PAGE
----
The United Nations Security Council (UNSC) has finally approved the much-delayed Resolution calling for a 30 days cease-fire in Syria. The resolution will allow the aid agencies to deliver on aid works and provide medical assistance to the needy ones. The initial objection to an earlier version of the resolution calling for “immediate ceasefire” on the part of Russia, however, was the main reason why the human suffering grew in Eastern Ghouta. The Syrian regime along with its principal ally, Russia, is consolidating its control over the Syrian territory but at the expense of immense human losses.

The UNSC approved resolution can only serve as a temporary sigh of relief. But in times of despair, even temporary reliefs are blessings. The bitter fact is that it has been seven years since the Syrian crisis that UNSC has failed to provide a political solution to the warring parties in the country. The UNSC is, in fact, deeply divided on Syria. While Russia has been supporting Syria from the day first, the U.S, U.K, and France have put all their weight behind the rebels.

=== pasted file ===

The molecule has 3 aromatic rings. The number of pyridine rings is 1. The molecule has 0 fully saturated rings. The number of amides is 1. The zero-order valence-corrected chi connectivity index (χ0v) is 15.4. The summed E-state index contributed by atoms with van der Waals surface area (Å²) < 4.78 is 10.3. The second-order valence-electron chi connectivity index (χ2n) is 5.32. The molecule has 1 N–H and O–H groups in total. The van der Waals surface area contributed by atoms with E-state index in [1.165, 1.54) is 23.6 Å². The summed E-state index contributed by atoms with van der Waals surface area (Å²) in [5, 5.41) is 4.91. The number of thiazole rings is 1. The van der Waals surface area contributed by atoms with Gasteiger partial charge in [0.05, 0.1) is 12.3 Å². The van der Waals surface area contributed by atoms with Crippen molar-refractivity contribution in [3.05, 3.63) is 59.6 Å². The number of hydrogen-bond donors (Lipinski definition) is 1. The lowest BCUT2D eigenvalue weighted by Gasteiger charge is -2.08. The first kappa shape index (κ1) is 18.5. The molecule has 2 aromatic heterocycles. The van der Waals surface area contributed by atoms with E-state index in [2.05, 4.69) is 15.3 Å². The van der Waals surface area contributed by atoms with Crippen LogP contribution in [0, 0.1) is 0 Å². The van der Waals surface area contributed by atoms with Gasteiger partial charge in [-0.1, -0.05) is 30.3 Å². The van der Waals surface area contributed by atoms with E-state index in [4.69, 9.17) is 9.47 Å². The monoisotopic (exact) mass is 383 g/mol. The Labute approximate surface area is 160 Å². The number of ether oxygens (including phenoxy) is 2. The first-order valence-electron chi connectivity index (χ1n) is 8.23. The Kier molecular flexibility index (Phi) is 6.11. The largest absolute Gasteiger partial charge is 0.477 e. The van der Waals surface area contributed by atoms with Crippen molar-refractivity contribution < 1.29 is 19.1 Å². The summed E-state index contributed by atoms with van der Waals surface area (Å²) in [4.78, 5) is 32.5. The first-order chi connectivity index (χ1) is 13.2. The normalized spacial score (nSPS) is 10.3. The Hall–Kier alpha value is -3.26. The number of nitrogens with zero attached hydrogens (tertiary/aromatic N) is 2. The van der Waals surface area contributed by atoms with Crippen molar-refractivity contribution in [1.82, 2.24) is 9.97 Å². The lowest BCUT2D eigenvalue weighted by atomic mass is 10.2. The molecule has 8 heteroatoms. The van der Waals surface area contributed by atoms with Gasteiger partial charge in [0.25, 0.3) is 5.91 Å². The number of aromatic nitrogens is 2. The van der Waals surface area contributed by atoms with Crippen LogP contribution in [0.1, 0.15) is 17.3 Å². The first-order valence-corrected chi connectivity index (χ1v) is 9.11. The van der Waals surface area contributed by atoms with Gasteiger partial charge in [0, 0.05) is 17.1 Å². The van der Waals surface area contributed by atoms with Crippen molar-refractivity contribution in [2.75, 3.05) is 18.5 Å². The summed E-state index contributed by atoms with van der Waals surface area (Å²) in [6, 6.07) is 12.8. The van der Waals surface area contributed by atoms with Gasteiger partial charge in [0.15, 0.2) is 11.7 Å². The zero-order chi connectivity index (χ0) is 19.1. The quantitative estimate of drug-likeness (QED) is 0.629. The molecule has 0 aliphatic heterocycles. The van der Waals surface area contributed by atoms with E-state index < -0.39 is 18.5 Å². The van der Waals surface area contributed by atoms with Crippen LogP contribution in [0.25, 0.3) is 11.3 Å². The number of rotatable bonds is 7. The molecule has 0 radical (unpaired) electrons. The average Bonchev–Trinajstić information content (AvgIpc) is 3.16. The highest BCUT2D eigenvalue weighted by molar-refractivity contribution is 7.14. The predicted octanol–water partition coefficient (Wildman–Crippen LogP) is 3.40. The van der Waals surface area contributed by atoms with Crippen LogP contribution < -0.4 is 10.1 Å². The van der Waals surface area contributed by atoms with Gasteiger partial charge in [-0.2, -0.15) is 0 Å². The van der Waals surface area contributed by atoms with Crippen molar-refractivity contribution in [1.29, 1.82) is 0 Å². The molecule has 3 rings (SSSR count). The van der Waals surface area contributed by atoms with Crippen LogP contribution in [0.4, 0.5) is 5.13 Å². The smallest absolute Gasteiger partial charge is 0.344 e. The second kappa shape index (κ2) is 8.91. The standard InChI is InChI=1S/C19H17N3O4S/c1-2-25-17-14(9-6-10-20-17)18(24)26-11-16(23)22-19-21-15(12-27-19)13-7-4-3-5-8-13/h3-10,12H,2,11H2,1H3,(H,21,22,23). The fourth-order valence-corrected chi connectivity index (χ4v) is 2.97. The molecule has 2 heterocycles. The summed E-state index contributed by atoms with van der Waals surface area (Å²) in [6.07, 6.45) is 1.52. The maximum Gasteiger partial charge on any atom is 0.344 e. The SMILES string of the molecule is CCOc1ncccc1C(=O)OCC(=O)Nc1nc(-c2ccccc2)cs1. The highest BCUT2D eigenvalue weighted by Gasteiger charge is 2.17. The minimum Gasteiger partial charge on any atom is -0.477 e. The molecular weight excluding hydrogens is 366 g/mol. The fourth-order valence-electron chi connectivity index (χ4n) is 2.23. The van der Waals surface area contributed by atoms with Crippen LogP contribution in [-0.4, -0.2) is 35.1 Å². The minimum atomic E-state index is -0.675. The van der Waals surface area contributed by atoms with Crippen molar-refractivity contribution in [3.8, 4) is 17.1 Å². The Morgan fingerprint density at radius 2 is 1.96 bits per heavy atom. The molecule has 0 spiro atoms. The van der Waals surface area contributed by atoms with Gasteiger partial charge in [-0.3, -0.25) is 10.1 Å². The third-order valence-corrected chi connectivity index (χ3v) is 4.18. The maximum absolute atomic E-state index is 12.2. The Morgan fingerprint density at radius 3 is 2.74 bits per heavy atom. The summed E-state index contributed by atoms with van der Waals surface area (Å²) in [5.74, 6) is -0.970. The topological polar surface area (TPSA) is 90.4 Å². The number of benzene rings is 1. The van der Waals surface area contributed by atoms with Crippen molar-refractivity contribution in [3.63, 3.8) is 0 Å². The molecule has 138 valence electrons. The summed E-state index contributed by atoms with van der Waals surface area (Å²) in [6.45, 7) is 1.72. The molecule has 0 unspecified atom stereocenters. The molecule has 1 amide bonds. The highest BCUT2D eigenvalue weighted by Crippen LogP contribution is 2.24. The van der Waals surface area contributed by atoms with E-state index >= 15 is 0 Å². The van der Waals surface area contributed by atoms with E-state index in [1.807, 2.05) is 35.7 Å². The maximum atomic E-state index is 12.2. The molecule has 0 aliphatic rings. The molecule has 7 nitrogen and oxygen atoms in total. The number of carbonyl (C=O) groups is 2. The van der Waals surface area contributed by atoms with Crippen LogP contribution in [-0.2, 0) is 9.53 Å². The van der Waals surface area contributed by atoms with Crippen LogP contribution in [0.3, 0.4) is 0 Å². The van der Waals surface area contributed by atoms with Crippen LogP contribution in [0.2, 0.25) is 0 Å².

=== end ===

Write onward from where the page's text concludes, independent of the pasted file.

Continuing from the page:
While the cease-fire is welcomed, the text of the resolution undermines the temporary relief, as the ceasefire would not apply to operations against the Islamic State (IS), al-Qaeda and the Nusra Front. This exception, in turn, means that the civilians are still exposed to attacks that the regime will carry out against the groups mentioned before. It means that the resolution was adopted by the UNSC in haste succumbing to the Russian reluctance and in an attempt of face-saving.

What next will befall on the people of Syria, once the temporary sigh of relief expires? A new spree of aerial attacks targeting civilians and aid workers; more human losses; more destruction! Syrian dilemma is a test for UNSC to show its effectiveness as a body of ensuring peace, which it has failed to achieve so far in war-torn Syria.